Google launches website to help people avoid online scams


The website was launched by Google and the Cybercrime Support Network.

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Google on Thursday unveiled a website aimed at teaching people how to spot and avoid online scams, as digital hoaxes hit an uptick amid the coronavirus pandemic. 

The website,, tries to show people how to identify things such as bogus stimulus checks, fake vaccine offers, or other false medical information. The site also highlights certain patterns that are typical of hoaxes, like a romance scammer asking a target to wire them money or buy them a gift card. 

Google launched the tool in partnership with the Cybercrime Support Network, a nonprofit focused on helping victims of online fraud. The website includes a quiz that runs through common scam scenarios, like getting a message about winning a trip to Hawaii, even if the recipient didn’t enter a contest. 

The effort comes as scammers have exploited the pandemic with “alarming speed,” Google said. Americans have lost more than $40 million because of COVID-19-related scams, according to the Federal Trade Commission. The agency projects more than $2 billion will be lost due to scams across the board this year, coronavirus-related or otherwise.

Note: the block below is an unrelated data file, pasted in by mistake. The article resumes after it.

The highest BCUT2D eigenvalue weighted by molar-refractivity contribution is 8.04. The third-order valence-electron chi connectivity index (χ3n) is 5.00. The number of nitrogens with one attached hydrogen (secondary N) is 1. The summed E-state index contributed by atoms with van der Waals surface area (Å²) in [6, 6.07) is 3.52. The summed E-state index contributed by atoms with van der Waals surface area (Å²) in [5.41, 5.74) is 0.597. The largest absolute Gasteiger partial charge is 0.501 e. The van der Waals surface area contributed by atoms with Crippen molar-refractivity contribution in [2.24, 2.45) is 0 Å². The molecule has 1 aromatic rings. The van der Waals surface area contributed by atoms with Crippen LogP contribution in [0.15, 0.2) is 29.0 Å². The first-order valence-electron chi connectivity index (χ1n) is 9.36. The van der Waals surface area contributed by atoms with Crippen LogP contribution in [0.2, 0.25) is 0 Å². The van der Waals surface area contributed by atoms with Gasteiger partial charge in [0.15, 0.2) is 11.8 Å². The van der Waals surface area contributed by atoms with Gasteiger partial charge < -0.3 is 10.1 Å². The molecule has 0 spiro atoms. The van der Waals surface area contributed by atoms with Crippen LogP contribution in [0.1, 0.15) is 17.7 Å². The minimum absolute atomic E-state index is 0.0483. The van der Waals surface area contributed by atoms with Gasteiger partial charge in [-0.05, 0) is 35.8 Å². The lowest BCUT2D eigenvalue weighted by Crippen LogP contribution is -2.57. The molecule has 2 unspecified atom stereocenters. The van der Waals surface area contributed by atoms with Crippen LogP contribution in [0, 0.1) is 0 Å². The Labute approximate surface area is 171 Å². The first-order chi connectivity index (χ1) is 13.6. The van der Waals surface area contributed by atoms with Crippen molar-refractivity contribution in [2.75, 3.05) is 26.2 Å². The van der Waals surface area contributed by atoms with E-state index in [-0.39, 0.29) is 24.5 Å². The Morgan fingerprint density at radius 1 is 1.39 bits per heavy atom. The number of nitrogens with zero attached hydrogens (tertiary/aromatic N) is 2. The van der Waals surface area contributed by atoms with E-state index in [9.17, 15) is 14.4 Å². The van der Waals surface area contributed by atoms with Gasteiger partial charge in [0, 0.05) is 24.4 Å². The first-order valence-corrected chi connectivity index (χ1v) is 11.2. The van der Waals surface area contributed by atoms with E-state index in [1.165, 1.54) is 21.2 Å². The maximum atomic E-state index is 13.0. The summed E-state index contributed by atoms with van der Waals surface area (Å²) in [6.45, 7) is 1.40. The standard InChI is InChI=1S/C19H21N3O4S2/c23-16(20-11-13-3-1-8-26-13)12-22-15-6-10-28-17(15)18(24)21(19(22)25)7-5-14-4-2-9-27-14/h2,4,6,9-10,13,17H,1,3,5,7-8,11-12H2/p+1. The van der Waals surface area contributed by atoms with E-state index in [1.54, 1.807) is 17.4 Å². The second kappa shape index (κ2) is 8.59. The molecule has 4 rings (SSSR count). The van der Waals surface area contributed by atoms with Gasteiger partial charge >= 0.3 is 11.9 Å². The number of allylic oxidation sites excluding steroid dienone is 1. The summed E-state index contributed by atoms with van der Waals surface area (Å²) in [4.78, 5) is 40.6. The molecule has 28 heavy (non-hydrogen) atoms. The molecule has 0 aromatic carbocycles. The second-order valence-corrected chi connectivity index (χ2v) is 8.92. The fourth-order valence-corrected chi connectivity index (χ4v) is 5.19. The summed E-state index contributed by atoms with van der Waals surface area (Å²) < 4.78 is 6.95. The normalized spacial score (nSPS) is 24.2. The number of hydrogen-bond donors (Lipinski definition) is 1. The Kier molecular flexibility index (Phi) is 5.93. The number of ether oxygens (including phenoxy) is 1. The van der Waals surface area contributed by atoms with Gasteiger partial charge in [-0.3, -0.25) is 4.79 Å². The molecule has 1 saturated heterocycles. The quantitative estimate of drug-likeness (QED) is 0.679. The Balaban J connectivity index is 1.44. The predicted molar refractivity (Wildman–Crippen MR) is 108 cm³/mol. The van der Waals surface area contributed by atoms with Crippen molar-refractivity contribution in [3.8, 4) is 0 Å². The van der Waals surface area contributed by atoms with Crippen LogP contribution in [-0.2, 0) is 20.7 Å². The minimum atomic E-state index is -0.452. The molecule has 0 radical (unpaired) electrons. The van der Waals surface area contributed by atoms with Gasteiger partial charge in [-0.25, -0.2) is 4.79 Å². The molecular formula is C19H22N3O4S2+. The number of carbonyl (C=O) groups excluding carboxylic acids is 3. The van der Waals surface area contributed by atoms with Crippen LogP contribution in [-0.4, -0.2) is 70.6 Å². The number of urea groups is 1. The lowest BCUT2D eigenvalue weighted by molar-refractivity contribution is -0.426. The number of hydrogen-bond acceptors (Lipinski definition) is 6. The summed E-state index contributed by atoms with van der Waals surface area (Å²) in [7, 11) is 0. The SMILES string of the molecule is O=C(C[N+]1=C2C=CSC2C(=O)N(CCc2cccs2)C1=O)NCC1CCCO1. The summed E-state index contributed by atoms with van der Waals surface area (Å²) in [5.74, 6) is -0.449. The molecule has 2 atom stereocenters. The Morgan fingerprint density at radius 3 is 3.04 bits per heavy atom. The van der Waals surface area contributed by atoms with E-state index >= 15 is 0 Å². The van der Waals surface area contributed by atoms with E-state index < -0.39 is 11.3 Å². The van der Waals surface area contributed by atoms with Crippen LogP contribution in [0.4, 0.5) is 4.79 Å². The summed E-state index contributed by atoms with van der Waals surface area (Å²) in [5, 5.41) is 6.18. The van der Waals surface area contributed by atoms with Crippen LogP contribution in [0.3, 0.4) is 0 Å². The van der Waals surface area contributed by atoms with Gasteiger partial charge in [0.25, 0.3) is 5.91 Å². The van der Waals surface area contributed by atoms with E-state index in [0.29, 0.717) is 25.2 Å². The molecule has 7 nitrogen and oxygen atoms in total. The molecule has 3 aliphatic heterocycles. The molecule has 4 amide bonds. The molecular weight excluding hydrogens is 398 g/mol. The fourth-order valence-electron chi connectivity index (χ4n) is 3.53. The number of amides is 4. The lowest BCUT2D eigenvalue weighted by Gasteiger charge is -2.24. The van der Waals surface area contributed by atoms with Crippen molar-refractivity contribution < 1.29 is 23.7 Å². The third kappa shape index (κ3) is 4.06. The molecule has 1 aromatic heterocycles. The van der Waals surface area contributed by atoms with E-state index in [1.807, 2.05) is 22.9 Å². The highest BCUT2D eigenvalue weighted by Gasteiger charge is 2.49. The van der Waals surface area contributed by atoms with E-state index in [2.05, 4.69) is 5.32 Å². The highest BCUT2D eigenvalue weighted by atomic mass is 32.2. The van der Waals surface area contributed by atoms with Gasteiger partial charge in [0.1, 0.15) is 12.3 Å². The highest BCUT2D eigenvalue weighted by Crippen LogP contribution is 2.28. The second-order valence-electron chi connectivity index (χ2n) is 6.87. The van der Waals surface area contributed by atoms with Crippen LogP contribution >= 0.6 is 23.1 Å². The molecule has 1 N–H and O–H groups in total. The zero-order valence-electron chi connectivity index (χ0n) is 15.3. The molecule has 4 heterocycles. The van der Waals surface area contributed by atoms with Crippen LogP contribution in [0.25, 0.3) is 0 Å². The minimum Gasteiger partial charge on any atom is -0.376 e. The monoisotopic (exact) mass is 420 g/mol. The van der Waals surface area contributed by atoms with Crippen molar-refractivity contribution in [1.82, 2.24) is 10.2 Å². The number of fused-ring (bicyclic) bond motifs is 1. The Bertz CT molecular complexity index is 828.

Earlier this month, the FTC warned the public about text message scams related to contact tracing, a public health method of tracking the spread of a virus. The scams ask for personal information such as a Social Security number, bank account or credit card number. (Google and Apple have released their own tools for contact tracing, though they are supported by apps built by public health agencies.)

The website is especially geared at educating seniors, who disproportionately lose more money than other demographics because of scams, Google said. The company urged young people to share the information from the website with the elderly people in their lives. 

“It will take a cross-generational effort,” Vint Cerf, a pioneer in the development of the internet, as well as a Google vice president, said in a blog post. “If we learn how to spot the bad actors, we can spend our time focusing on those moments that matter.” 

Cerf, who is 76, said seniors should feel like they can use the internet comfortably, because “we invented” it. 

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